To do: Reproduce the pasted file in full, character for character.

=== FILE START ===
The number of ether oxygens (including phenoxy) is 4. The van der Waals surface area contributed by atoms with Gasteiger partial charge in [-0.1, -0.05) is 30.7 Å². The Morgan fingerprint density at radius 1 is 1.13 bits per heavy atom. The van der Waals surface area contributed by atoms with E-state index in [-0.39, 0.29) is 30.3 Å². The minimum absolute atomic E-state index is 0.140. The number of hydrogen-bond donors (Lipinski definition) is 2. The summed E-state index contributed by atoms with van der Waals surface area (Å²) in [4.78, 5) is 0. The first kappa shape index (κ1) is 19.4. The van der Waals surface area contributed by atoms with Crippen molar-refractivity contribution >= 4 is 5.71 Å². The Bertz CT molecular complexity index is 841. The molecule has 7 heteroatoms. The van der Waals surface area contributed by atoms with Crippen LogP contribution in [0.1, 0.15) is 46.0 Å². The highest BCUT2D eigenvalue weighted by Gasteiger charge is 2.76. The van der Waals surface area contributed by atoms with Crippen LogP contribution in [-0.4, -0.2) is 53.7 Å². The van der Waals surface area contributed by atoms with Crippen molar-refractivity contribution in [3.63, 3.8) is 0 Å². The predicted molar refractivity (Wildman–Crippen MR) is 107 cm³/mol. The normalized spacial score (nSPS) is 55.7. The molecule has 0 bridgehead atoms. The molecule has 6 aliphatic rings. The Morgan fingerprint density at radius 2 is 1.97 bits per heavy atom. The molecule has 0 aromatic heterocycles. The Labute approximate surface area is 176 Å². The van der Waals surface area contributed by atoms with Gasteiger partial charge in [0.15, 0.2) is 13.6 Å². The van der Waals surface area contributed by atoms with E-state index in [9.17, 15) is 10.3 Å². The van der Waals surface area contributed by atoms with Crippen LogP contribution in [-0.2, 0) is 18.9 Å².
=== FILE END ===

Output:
The number of ether oxygens (including phenoxy) is 4. The van der Waals surface area contributed by atoms with Gasteiger partial charge in [-0.1, -0.05) is 30.7 Å². The Morgan fingerprint density at radius 1 is 1.13 bits per heavy atom. The van der Waals surface area contributed by atoms with E-state index in [-0.39, 0.29) is 30.3 Å². The minimum absolute atomic E-state index is 0.140. The number of hydrogen-bond donors (Lipinski definition) is 2. The summed E-state index contributed by atoms with van der Waals surface area (Å²) in [4.78, 5) is 0. The first kappa shape index (κ1) is 19.4. The van der Waals surface area contributed by atoms with Crippen molar-refractivity contribution >= 4 is 5.71 Å². The Bertz CT molecular complexity index is 841. The molecule has 7 heteroatoms. The van der Waals surface area contributed by atoms with Crippen LogP contribution in [0.1, 0.15) is 46.0 Å². The highest BCUT2D eigenvalue weighted by Gasteiger charge is 2.76. The van der Waals surface area contributed by atoms with Crippen LogP contribution in [-0.4, -0.2) is 53.7 Å². The van der Waals surface area contributed by atoms with Crippen molar-refractivity contribution in [3.63, 3.8) is 0 Å². The predicted molar refractivity (Wildman–Crippen MR) is 107 cm³/mol. The normalized spacial score (nSPS) is 55.7. The molecule has 0 bridgehead atoms. The molecule has 6 aliphatic rings. The Morgan fingerprint density at radius 2 is 1.97 bits per heavy atom. The molecule has 0 aromatic heterocycles. The Labute approximate surface area is 176 Å². The van der Waals surface area contributed by atoms with Gasteiger partial charge in [0.15, 0.2) is 13.6 Å². The van der Waals surface area contributed by atoms with E-state index in [9.17, 15) is 10.3 Å². The van der Waals surface area contributed by atoms with Crippen LogP contribution in [-0.2, 0) is 18.9 Å².